Nicholas Carratu, Staff Writer
November 13, 2015
This article is the last part of a series highlighting Guilford College’s sexual assault policies.
Restorative justice has several elements that distinguish it from the traditional criminal justice system. Central to its philosophy is the involvement of all parties who have been affected rather than just the accused. When discussing the harm that has been done, restorative justice creates an opportunity for healing and repairing relationships, rather than isolating and vilifying those who have been accused of creating harm.
“This process can be applied to the college community in a number of ways to repair fractured relationships and build trust,” said Assistant Professor of Justice and Policy Studies Krista Craven. “However, when it comes to dealing with sexual violence, the safety and well-being of victims should be the priority. I believe they should not have to face their offenders in restorative processes or on campus in general.”
Restorative justice’s purpose on campus is to give victims choice over their own redress and serve as an alternative method of punishment. But for some the aggrieved sufferers of sexual assault, the principles of restorative justice have not achieved their stated goals.
“This school needs to expel folks who commit sexual assault and are found guilty,” said a student who was sexually assaulted in spring 2014. “This is not the time for restorative justice. They need to leave our community permanently.”
Assistant Professor of Psychology Sarah Estow is critical of allowing perpetrators to remain.
“It can be extremely upsetting,” said Estow. “If the attacker is still on campus, the victim never knows when he or she may cross paths with them. Given how social circles overlap on college campuses, it’s more likely and, therefore, more disquieting. This can result in self-isolation as a means of self-protection, which can interfere with seeking social support.”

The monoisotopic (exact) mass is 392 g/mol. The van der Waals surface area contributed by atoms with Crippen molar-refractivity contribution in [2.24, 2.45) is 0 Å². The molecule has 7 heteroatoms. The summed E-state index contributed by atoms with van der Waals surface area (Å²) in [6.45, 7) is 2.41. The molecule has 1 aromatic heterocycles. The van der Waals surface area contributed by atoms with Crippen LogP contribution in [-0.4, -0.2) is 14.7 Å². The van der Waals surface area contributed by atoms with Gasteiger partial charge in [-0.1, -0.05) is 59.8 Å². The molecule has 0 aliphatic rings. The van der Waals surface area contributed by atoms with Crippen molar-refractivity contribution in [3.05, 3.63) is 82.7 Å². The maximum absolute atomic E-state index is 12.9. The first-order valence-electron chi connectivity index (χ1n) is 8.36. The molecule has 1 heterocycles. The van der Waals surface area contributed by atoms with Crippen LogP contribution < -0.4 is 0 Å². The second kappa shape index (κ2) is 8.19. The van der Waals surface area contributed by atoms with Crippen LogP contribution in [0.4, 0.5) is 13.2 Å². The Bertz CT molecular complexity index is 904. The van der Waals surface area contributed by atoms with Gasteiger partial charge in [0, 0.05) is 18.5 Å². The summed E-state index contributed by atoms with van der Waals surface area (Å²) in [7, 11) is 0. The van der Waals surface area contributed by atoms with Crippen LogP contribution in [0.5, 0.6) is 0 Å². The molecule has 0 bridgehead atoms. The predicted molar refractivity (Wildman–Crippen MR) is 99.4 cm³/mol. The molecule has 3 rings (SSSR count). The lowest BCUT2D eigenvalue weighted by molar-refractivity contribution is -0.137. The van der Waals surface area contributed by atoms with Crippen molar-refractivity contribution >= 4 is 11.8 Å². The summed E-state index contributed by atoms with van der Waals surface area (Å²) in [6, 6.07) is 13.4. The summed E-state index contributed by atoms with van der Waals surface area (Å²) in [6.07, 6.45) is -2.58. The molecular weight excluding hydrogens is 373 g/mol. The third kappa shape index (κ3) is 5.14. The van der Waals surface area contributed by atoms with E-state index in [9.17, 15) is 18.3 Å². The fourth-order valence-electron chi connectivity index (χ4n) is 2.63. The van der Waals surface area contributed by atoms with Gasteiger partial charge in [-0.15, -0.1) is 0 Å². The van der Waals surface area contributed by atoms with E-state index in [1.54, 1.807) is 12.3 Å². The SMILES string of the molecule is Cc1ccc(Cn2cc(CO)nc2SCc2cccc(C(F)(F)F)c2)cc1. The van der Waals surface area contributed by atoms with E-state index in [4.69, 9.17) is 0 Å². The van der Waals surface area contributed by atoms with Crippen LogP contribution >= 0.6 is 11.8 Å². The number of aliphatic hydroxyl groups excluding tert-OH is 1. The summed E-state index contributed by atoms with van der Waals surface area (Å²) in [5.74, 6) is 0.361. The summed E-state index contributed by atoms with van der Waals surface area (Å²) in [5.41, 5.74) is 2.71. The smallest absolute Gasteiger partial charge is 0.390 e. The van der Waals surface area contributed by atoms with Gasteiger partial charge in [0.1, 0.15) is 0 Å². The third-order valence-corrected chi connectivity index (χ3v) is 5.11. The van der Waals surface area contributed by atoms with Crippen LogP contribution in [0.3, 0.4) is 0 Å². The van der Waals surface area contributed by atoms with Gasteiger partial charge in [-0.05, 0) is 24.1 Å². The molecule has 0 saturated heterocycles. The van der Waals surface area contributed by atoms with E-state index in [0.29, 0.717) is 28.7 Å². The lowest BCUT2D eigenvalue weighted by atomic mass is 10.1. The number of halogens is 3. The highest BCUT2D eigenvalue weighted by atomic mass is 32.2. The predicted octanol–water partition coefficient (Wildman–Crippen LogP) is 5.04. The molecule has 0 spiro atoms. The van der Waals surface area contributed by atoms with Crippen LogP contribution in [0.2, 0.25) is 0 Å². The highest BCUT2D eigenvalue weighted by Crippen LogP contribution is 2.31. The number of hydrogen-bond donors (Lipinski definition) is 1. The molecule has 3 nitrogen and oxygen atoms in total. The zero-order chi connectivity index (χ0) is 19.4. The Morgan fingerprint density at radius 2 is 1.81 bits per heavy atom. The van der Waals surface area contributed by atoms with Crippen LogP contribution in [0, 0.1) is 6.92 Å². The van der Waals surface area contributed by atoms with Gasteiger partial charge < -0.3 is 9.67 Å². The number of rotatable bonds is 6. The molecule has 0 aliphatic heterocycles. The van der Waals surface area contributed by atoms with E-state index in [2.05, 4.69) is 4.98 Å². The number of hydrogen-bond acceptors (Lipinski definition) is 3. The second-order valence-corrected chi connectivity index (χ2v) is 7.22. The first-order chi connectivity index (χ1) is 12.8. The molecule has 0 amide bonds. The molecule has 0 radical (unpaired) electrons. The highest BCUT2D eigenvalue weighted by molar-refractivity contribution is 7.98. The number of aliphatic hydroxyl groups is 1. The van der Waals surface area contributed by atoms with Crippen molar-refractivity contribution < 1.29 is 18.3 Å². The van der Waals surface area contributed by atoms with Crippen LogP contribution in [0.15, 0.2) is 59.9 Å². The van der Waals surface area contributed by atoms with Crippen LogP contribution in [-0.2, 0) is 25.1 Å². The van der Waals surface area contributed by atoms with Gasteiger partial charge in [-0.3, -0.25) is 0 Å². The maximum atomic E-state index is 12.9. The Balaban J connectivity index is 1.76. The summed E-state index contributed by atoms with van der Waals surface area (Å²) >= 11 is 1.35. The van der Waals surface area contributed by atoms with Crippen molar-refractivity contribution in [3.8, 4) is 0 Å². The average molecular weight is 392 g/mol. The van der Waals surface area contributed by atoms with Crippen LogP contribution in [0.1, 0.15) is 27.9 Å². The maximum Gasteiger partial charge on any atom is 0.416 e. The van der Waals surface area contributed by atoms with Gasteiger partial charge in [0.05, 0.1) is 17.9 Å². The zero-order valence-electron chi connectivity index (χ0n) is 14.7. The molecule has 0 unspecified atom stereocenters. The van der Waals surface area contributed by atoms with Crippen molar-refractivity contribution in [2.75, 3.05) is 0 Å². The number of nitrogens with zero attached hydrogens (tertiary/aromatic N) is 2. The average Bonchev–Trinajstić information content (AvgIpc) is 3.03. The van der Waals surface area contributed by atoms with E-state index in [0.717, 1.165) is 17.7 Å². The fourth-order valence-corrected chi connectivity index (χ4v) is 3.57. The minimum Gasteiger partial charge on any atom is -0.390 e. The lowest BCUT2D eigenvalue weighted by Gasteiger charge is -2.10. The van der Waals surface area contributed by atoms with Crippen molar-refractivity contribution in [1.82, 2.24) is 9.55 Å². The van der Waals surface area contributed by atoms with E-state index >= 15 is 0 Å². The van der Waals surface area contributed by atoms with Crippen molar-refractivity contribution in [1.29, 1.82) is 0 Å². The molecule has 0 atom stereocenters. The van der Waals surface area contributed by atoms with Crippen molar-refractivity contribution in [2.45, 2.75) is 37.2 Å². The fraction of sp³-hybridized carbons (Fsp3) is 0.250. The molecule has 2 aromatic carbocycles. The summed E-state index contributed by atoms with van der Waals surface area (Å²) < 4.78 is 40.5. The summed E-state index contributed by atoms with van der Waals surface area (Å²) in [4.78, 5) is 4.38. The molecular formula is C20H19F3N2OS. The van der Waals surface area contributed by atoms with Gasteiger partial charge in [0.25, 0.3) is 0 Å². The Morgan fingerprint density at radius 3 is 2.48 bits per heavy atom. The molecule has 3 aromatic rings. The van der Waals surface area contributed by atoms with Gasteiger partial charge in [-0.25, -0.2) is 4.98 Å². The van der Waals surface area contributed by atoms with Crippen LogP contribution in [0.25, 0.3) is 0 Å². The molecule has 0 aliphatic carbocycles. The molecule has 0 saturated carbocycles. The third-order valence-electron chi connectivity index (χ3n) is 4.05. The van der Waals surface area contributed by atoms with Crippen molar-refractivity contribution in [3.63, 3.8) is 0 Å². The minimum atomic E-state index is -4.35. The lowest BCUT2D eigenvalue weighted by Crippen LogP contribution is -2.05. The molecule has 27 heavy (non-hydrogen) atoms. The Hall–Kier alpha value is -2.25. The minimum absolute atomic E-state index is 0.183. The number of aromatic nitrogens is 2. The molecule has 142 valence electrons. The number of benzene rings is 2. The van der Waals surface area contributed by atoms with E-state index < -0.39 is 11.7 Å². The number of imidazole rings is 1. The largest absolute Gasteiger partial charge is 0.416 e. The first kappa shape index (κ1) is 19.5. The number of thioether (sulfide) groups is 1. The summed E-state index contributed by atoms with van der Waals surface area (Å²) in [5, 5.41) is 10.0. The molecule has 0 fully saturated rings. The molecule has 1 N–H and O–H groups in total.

Campus Life, meanwhile, told The Guilfordian that the College’s increase in reported sexual assault cases shown in the past 10 years of security and fire safety reports parallels similar increases experienced at other colleges.
In five years of such reports, 10 colleges that were or are still under investigation by the U.S. Department of Education picked at random showed such increases in sexual assault instances. They were not as abrupt as Guilford’s recent rise, which leaves room for discussion.
Nationwide, low arrest and conviction rates for sexual assault have discouraged individuals who are sexually assaulted from reporting it to police for fear they will not be believed, leading to many perpetrators of sexual violence escaping punishment.
“In this sense, restorative justice processes could be adapted such that it’s not based on victim-offender dialogue, but rather, creating spaces of healing for survivors of sexual violence that do not involve offenders,” said Craven “There are also restorative programs for sexual offenders. These programs create mechanisms of support and accountability for sexual offenders to reduce the chances of them re-offending.”
One example of a restorative program is the Committee on Sexual Assault Prevention.
According to a 2013 National Research Council study, sexual assault incidents are underreported. Without the necessary college victim resources, law enforcement and support service agencies are often unable to give survivors the help they need.
“As long as we as a community continue to make victim-blaming statements, such as, ‘She put herself in this situation,’ … (and) ‘She didn’t fight back. She must have wanted it,’ we will continue to see rapes go unreported,” said Amber Stevenson, a clinical supervisor and therapist at the Nashville Sexual Assault Center in Nashville, Tennessee, to USA Today. “We have to stop blaming the victim. The conversation needs to shift to the person who chose to rape.”